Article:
An estimated 4.9 million barrels of oil gushed into the Gulf of Mexico during the Deepwater Horizon spill of 2010. AdvertisementNatural “marine snow” also came into contact with the spilled oil. Marine snow is falling bits of matter, including poop and decaying bits of sea creatures and plants, but in this case the scientists had to describe it as “marine oil snow,” the accumulation of which led to “marine oil snow sedimentation” on the seafloor. AdvertisementIn terms of future research, the scientists said a deeper understanding of photooxidation and marine oil snow is needed, in addition to an improved understanding of how oil spills affect ecosystems. They also advocated for new and better ways of cleaning up oil spills and new methods to track oil spills over time.
Credit: U.S. National Oceanic and Atmospheric Administration, Public DomainA new study demonstrates that lobsters can detect low-frequency sound and suggests that anthropogenic noise could affect lobsters. \"We found that the lobsters' frequency of sound detection overlaps the frequency of the buzzing sounds that they produce. Jézéquel said this \"raises clear concerns\" about the potential impact of anthropogenic noise on these lobsters because anthropogenic noise overlaps with the frequency range of lobster sound detection, which is in the range of 100-200 hertz. \"This study is a preliminary step to understanding the impact of anthropogenic noise on lobster behavior,\" he said. Among anthropogenic noise sources, pile driving is a major concern because of the high intensity of sound that it releases underwater.
New sea creatures just dropped. In early June, a team of marine scientists with the Schmidt Ocean Institute boarded a research vessel called R/V Falkor and sailed out to the remote Phoenix Islands Archipelago in the west-central Pacific Ocean. For 34 days, they mapped out over 11,500 square miles (30,000 square kilometers) of the ocean floor with high-resolution underwater cameras, and also got video of five additional underwater mountains. The researchers arrived safely back ashore on Thursday, ready to share these discoveries. Here are some highlights.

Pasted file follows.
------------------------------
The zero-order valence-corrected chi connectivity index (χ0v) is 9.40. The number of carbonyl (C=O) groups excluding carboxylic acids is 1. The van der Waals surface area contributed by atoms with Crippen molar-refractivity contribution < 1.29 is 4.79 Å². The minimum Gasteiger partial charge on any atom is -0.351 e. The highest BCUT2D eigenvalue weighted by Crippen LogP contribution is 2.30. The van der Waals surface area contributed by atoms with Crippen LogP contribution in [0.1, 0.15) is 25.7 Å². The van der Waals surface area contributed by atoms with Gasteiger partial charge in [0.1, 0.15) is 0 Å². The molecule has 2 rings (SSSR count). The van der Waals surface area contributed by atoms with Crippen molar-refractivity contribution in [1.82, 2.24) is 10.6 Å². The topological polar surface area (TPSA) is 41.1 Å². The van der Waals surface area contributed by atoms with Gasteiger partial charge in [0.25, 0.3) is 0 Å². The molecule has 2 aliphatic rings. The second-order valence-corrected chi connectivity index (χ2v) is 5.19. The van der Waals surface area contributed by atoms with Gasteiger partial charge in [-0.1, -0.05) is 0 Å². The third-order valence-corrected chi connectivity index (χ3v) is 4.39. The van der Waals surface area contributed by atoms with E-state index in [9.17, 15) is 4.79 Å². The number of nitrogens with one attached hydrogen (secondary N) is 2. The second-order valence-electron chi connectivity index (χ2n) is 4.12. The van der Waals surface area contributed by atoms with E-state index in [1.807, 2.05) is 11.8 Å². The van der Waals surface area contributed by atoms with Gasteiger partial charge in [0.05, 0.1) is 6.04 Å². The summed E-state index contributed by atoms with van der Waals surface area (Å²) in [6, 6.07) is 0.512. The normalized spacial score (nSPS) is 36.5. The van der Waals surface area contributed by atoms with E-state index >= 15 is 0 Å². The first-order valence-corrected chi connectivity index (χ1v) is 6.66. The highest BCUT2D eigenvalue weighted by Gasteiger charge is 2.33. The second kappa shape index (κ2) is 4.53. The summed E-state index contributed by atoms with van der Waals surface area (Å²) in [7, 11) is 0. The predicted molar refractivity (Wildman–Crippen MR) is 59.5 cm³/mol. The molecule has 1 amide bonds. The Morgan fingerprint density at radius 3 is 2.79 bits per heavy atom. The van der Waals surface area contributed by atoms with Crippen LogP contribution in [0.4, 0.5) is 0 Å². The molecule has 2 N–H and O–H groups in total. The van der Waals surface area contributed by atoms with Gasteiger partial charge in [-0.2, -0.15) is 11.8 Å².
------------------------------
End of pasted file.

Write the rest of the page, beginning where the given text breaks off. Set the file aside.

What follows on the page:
TAKE PART • WIN $100 Upload Your PicturePicture StoryForests abound near my home in central Pennsylvania. One of my favorite places to photograph in the forests is a stretch of Kettle Road, a dirt road on a nearby area of mountains called Seven Mountains. This road has a sinuous segment that creates a nice leading line from foreground to background. One foggy October morning, as leaves were starting to turn their autumn colors, I captured this image on Kettle Road. Create your Personal Portfolio Page and let us share it monthly to over 300,000 members and followers.
A Mashpee Middle-High School teacher and a Woods Hole scientist will both be among the women serving on panels in September when the Nantucket Maria Mitchell Association hosts a second Maria Mitchell Women of Science Symposium in Wellesley. The symposium is designed to help promote and support women and girls in the Science, Technology, Engineering and Mathematics (STEM) fields, according to an announcement of the event, and will address persisting issues that hinder women in science. Women continue to be under-represented in the sciences, the announcement said, citing a 2014 Science and Engineering Indicators report by the National Science Foundation that said women comprised just 28% of workers in science and engineering occupations in 2010. “This under-representation shortchanges the students, the field of science, and the public that benefits from scientific advancement,” organizers said. The nonprofit Maria Mitchell Association on Nantucket operates two observatories there as well as a natural science museum, an aquarium, a research center and Mitchell’s preserved historic birthplace.
Such is this spot on the Big Hole River about 21 miles north of Wisdom, Mt just off HW 43. For a number of years my wife and I owned a cabin in the Big Hole Valley. The valley itself with the Big Hole River, a world class fly fishing river, rests at approximately 6,000 ft. I just loved these times in the Big Hole. Create your Personal Portfolio Page and let us share it monthly to over 300,000 members and followers.
TAKE PART • WIN $100 Upload Your PicturePicture StoryFar out at the world’s largest baymouth barrier dune formation there was a forest. A hundred years ago, maybe longer, the ecosystem supporting the forest changed, and this White Cedar bog became dry. A bank of scudding clouds were coming in off of Lake Ontario from the south, and with the rising sun to the east the alignment for a long exposure was ideal. I wanted to get a fairly long exposure and so I stacked a 10, and 6 stop ND filter, along with a circular polarizer to achieve a 4 minute exposure. Create your Personal Portfolio Page and let us share it monthly to over 300,000 members and followers.